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Old 05-25-2008, 07:09 PM   #1
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Excessive NOx emissions

Here in the lovely state of California, we have a biennial ritual...the smog check. We love this because it helps keep children from having to stop playing because they can no longer breathe. I remember those days...back in the '60s when I was a little kid...not being able to see mountains two miles away...struggling to get a breath.

Took the Oklahoma Rust Bucket in and, wouldn't you know it? It failed. Seems that the NOx emissions are about double the legal limit. Unburned hydrocarbons and carbon monoxide are just fine, however.

Two years ago, I went through the same ritual...so I replaced the EGR, checked vacuum lines going thereto, no joy. Eventually I wound up replacing the cat. Put a good 50k on the car since then. Any good suggestions? Or is it time for another cat? (Too bad I can't stick one of my garage kittens on there!)

BTW, I replaced the EGR because I didn't know (then) that the car had a positive backpressure type EGR.
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Old 05-25-2008, 07:36 PM   #2
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Check the ignition timing. If it's advanced it will raise Nox. You may have to get another cat. I've found most aftermarket cats don't last as long as the original.
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Old 05-25-2008, 07:42 PM   #3
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Actually, IIRC, the timing is retarded by three degrees. From a couple years ago...I haven't touched it since...
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Old 05-26-2008, 07:43 AM   #4
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I once had a problem with high NOx on an old Camry (about 200k). What worked great was an engine treatment that cleaned out the carbon deposits.

It wasn't Seafoam, but it was something similar. I think it was GM Top End cleaner, or something like that. It produces a huge cloud of smoke. Google it.

Solved my NOx problem, and created a noticeable boost in mpg.
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Old 05-26-2008, 09:36 AM   #5
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Sounds interesting. I've been wondering about carbon in the cylinders...this car has always had a pinging problem...which is why I left the timing retarded. That was one of the little tricks the smog guy suggested to help the car pass the last time...they have a +/- three degree tolerance from spec...and since the car was pinging so much I had to run premium (it still pinged) I just didn't bother advancing my timing again.
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Old 05-26-2008, 10:33 AM   #6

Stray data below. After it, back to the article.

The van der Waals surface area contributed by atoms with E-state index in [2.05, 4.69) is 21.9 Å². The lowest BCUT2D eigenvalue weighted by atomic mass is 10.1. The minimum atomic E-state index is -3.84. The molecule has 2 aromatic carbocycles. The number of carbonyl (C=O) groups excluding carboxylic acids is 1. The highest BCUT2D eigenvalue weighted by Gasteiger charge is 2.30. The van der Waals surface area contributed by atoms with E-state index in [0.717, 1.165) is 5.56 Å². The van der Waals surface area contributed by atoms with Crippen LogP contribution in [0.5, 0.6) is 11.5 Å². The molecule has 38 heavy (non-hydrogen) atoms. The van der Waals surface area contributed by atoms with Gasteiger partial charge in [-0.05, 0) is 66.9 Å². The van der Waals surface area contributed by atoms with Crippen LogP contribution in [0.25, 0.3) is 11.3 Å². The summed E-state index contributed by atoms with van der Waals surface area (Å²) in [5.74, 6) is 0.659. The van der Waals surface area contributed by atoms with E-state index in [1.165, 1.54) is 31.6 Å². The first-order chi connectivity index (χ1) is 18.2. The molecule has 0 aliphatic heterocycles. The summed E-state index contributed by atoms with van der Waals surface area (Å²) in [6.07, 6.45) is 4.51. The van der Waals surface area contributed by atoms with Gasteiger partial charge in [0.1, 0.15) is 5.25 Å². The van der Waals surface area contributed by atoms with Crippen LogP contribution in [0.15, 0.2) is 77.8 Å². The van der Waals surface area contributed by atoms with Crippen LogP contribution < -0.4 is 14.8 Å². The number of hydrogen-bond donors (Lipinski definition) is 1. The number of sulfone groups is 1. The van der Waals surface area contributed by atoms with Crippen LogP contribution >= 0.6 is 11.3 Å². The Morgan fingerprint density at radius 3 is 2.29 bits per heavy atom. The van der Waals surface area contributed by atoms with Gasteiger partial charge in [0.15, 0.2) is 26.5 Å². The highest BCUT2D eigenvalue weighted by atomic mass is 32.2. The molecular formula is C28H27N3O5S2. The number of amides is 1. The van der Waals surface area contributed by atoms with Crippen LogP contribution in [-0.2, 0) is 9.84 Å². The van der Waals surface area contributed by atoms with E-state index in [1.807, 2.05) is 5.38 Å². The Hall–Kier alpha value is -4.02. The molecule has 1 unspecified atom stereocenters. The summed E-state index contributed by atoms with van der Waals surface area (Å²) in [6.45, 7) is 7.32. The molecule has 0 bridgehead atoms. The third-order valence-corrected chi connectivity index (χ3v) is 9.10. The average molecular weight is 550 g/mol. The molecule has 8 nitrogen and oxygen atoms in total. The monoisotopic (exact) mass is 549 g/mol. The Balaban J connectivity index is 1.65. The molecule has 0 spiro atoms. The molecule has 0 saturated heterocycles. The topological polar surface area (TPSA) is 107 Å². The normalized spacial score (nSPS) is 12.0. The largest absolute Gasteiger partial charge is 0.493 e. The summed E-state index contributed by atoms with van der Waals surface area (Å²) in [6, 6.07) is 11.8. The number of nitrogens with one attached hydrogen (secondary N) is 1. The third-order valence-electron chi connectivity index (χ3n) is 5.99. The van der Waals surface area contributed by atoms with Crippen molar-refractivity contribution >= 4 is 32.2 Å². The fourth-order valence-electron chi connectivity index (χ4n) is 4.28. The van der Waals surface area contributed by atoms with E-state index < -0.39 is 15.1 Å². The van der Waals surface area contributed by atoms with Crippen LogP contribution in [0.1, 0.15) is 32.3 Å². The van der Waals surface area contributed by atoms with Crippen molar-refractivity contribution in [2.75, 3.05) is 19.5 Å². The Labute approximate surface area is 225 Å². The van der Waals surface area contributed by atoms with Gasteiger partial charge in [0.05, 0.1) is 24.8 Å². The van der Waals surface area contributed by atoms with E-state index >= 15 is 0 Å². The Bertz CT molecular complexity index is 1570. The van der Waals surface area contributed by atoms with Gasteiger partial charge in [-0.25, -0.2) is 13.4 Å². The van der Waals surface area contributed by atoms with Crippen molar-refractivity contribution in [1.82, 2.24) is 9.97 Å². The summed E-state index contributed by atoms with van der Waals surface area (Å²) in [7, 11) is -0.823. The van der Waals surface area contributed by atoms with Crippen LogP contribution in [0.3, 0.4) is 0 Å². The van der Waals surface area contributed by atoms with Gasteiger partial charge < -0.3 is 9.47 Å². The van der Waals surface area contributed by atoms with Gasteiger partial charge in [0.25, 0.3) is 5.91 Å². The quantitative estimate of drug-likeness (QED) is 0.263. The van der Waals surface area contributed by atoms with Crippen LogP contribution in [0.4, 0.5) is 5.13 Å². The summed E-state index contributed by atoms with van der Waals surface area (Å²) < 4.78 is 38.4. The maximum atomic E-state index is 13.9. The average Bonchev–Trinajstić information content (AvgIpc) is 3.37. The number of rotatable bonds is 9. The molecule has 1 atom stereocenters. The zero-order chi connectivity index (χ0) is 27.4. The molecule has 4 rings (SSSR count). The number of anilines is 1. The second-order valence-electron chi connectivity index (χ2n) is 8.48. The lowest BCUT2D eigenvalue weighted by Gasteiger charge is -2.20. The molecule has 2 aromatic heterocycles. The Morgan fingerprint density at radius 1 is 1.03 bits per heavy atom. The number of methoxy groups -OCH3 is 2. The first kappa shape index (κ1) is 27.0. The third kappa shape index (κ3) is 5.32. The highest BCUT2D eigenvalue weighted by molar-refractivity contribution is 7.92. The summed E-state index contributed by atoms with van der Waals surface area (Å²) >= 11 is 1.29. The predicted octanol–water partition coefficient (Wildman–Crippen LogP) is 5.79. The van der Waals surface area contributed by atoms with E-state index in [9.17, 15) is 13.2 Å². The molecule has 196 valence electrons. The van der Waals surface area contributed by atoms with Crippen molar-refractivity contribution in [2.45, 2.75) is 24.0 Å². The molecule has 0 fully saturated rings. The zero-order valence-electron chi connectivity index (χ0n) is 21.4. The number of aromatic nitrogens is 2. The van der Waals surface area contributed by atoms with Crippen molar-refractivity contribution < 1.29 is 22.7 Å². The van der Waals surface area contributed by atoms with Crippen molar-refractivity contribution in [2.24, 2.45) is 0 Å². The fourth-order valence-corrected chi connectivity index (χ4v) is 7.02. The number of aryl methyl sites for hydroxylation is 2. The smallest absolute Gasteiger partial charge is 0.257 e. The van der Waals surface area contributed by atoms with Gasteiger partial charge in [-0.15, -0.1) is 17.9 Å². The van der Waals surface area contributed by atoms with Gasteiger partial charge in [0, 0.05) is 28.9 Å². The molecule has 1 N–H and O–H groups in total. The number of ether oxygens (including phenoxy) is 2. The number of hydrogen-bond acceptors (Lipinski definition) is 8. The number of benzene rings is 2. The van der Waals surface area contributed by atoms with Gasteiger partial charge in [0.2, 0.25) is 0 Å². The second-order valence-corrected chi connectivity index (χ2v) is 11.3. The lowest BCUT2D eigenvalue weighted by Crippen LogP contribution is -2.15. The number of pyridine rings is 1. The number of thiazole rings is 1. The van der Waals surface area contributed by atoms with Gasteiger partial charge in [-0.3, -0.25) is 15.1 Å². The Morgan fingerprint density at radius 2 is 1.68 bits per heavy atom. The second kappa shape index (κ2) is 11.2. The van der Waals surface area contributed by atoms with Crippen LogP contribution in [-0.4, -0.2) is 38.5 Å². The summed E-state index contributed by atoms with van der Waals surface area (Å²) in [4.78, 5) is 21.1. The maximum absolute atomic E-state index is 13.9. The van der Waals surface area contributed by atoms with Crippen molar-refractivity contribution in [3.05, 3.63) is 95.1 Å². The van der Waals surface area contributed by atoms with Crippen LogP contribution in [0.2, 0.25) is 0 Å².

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Quote:
Originally Posted by JoeBob View Post
this car has always had a pinging problem
You probably realize this is a clue you have carbon buildup.

One of the interesting things about old cars is that power can actually go up, since carbon buildup is increasing compression. But this also obviously causes problems, as you're describing. Anyway, I hope you find a solution. In my case I was very happy with the result.
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Old 05-26-2008, 11:43 AM   #7
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Put water in a paint gun and spray it in the intake while running the engine at about 2000 rpm.

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Old 05-26-2008, 12:48 PM   #8
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If you use water, just be moderate with the amount. Excessive water will cause this: http://en.wikipedia.org/wiki/Hydrolock. But that probably won't happen unless you really get carried away.
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Old 05-26-2008, 02:07 PM   #9
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I once trailered a good customers car 180 miles because he thought the motor was about to throw a rod.

Took a Binks model 7 gun and put a a quart of water in it, set it up for a nice spray pattern and locked the throttle at 2500 RPM. Wire tied the trigger on the gun and let her run that way until all the water in the gun was gone.

It took a while, maybe 10 minutes.

Needless to say my friend was very tickled to know he didn't need an engine. he didn't even mind the tow bill, for 180 miles.

I was almost embarrased to charge him 1 hour labor for diagnosis and the water carbon purge.

His statement was priceless.

"Thats why I drive 180 miles past a thousand repair shops to come here where I know I will be treated fairly. You saved me thousands of dollars for a rebuilt engine, and you could have rebuilt it and I wouldn't have ever known the difference."

He had authorized me to rebuild the engine, in advance.

I found honesty always paid me back many times over.

regards
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